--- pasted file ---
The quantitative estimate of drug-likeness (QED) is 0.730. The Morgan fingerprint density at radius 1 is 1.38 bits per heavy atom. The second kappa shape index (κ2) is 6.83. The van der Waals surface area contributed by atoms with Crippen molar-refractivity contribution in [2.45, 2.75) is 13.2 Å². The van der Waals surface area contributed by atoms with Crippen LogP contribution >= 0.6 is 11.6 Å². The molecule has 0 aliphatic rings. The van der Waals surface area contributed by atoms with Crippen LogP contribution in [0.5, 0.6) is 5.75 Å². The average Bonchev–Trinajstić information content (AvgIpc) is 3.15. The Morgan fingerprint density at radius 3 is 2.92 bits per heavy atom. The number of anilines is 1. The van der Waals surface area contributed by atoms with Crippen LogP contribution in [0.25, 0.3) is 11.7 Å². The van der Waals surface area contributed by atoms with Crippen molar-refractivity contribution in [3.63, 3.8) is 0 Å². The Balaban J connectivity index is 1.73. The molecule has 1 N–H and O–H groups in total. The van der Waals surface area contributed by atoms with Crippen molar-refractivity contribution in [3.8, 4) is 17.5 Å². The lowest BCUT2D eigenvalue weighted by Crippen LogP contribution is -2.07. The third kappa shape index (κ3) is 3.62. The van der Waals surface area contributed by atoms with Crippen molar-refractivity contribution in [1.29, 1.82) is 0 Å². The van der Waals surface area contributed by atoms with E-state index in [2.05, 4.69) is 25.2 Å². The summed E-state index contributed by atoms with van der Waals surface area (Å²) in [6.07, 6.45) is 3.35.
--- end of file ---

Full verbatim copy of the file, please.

The quantitative estimate of drug-likeness (QED) is 0.730. The Morgan fingerprint density at radius 1 is 1.38 bits per heavy atom. The second kappa shape index (κ2) is 6.83. The van der Waals surface area contributed by atoms with Crippen molar-refractivity contribution in [2.45, 2.75) is 13.2 Å². The van der Waals surface area contributed by atoms with Crippen LogP contribution >= 0.6 is 11.6 Å². The molecule has 0 aliphatic rings. The van der Waals surface area contributed by atoms with Crippen LogP contribution in [0.5, 0.6) is 5.75 Å². The average Bonchev–Trinajstić information content (AvgIpc) is 3.15. The Morgan fingerprint density at radius 3 is 2.92 bits per heavy atom. The number of anilines is 1. The van der Waals surface area contributed by atoms with Crippen LogP contribution in [0.25, 0.3) is 11.7 Å². The van der Waals surface area contributed by atoms with Crippen molar-refractivity contribution in [3.63, 3.8) is 0 Å². The Balaban J connectivity index is 1.73. The molecule has 1 N–H and O–H groups in total. The van der Waals surface area contributed by atoms with Crippen molar-refractivity contribution in [3.8, 4) is 17.5 Å². The lowest BCUT2D eigenvalue weighted by Crippen LogP contribution is -2.07. The third kappa shape index (κ3) is 3.62. The van der Waals surface area contributed by atoms with Crippen molar-refractivity contribution in [1.29, 1.82) is 0 Å². The van der Waals surface area contributed by atoms with E-state index in [2.05, 4.69) is 25.2 Å². The summed E-state index contributed by atoms with van der Waals surface area (Å²) in [6.07, 6.45) is 3.35.